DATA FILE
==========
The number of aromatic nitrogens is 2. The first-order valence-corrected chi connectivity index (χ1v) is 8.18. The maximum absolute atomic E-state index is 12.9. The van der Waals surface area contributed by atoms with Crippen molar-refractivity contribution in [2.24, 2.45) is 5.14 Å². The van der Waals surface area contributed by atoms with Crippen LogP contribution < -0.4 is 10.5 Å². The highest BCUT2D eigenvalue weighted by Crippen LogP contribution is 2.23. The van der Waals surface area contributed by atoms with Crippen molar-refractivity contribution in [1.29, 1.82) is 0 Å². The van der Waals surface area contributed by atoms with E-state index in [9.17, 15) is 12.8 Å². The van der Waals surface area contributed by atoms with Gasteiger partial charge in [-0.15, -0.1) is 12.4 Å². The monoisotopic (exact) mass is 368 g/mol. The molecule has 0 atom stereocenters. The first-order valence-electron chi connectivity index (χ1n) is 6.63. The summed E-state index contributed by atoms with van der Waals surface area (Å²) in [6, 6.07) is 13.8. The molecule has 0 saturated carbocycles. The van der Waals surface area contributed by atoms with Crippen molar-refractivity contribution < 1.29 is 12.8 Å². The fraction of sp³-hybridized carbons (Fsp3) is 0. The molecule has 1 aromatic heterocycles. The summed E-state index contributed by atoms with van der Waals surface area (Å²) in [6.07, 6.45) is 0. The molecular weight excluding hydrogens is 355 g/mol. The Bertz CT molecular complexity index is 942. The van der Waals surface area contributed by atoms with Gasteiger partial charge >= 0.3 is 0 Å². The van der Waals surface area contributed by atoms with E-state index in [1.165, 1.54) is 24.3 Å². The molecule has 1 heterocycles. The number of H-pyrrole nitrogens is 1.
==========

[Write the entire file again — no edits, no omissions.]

The number of aromatic nitrogens is 2. The first-order valence-corrected chi connectivity index (χ1v) is 8.18. The maximum absolute atomic E-state index is 12.9. The van der Waals surface area contributed by atoms with Crippen molar-refractivity contribution in [2.24, 2.45) is 5.14 Å². The van der Waals surface area contributed by atoms with Crippen LogP contribution < -0.4 is 10.5 Å². The highest BCUT2D eigenvalue weighted by Crippen LogP contribution is 2.23. The van der Waals surface area contributed by atoms with Crippen molar-refractivity contribution in [1.29, 1.82) is 0 Å². The van der Waals surface area contributed by atoms with E-state index in [9.17, 15) is 12.8 Å². The van der Waals surface area contributed by atoms with Gasteiger partial charge in [-0.15, -0.1) is 12.4 Å². The monoisotopic (exact) mass is 368 g/mol. The molecule has 0 atom stereocenters. The first-order valence-electron chi connectivity index (χ1n) is 6.63. The summed E-state index contributed by atoms with van der Waals surface area (Å²) in [6, 6.07) is 13.8. The molecule has 0 saturated carbocycles. The van der Waals surface area contributed by atoms with Crippen molar-refractivity contribution < 1.29 is 12.8 Å². The fraction of sp³-hybridized carbons (Fsp3) is 0. The molecule has 1 aromatic heterocycles. The summed E-state index contributed by atoms with van der Waals surface area (Å²) in [6.07, 6.45) is 0. The molecular weight excluding hydrogens is 355 g/mol. The Bertz CT molecular complexity index is 942. The van der Waals surface area contributed by atoms with Gasteiger partial charge >= 0.3 is 0 Å². The van der Waals surface area contributed by atoms with E-state index in [1.165, 1.54) is 24.3 Å². The molecule has 1 heterocycles. The number of H-pyrrole nitrogens is 1.